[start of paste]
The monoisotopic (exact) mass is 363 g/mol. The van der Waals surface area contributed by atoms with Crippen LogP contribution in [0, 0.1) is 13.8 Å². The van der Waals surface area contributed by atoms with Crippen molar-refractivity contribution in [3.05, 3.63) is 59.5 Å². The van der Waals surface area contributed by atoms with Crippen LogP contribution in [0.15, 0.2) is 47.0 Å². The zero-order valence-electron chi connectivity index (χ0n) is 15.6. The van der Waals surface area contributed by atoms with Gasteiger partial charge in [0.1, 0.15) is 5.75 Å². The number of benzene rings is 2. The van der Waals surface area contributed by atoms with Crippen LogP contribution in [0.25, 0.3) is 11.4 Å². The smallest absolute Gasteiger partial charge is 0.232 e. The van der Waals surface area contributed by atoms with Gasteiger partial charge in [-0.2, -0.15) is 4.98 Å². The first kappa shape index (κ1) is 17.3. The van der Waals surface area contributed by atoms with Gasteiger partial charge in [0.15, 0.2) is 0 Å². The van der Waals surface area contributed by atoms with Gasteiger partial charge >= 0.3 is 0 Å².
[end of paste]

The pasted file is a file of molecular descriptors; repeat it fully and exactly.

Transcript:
The monoisotopic (exact) mass is 363 g/mol. The van der Waals surface area contributed by atoms with Crippen LogP contribution in [0, 0.1) is 13.8 Å². The van der Waals surface area contributed by atoms with Crippen molar-refractivity contribution in [3.05, 3.63) is 59.5 Å². The van der Waals surface area contributed by atoms with Crippen LogP contribution in [0.15, 0.2) is 47.0 Å². The zero-order valence-electron chi connectivity index (χ0n) is 15.6. The van der Waals surface area contributed by atoms with Gasteiger partial charge in [0.1, 0.15) is 5.75 Å². The number of benzene rings is 2. The van der Waals surface area contributed by atoms with Crippen LogP contribution in [0.25, 0.3) is 11.4 Å². The smallest absolute Gasteiger partial charge is 0.232 e. The van der Waals surface area contributed by atoms with Gasteiger partial charge in [-0.2, -0.15) is 4.98 Å². The first kappa shape index (κ1) is 17.3. The van der Waals surface area contributed by atoms with Gasteiger partial charge in [0.15, 0.2) is 0 Å². The van der Waals surface area contributed by atoms with Gasteiger partial charge >= 0.3 is 0 Å².